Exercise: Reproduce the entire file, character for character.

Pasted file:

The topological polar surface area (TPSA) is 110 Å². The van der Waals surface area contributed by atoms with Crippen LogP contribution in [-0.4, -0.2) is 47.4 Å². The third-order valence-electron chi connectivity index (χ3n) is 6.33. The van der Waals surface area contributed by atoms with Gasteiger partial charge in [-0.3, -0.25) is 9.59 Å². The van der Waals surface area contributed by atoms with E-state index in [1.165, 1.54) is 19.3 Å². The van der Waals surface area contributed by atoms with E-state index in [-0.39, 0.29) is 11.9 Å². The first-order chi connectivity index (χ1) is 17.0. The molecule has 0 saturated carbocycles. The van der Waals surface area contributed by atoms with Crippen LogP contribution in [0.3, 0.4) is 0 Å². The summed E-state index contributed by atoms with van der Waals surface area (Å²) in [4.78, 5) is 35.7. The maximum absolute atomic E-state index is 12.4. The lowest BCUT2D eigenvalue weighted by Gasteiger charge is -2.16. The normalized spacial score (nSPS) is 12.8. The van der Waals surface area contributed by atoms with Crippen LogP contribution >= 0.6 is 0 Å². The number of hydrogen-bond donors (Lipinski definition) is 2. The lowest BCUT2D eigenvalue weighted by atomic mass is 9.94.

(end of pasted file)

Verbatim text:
The topological polar surface area (TPSA) is 110 Å². The van der Waals surface area contributed by atoms with Crippen LogP contribution in [-0.4, -0.2) is 47.4 Å². The third-order valence-electron chi connectivity index (χ3n) is 6.33. The van der Waals surface area contributed by atoms with Gasteiger partial charge in [-0.3, -0.25) is 9.59 Å². The van der Waals surface area contributed by atoms with E-state index in [1.165, 1.54) is 19.3 Å². The van der Waals surface area contributed by atoms with E-state index in [-0.39, 0.29) is 11.9 Å². The first-order chi connectivity index (χ1) is 17.0. The molecule has 0 saturated carbocycles. The van der Waals surface area contributed by atoms with Crippen LogP contribution in [0.3, 0.4) is 0 Å². The summed E-state index contributed by atoms with van der Waals surface area (Å²) in [4.78, 5) is 35.7. The maximum absolute atomic E-state index is 12.4. The lowest BCUT2D eigenvalue weighted by Gasteiger charge is -2.16. The normalized spacial score (nSPS) is 12.8. The van der Waals surface area contributed by atoms with Crippen LogP contribution >= 0.6 is 0 Å². The number of hydrogen-bond donors (Lipinski definition) is 2. The lowest BCUT2D eigenvalue weighted by atomic mass is 9.94.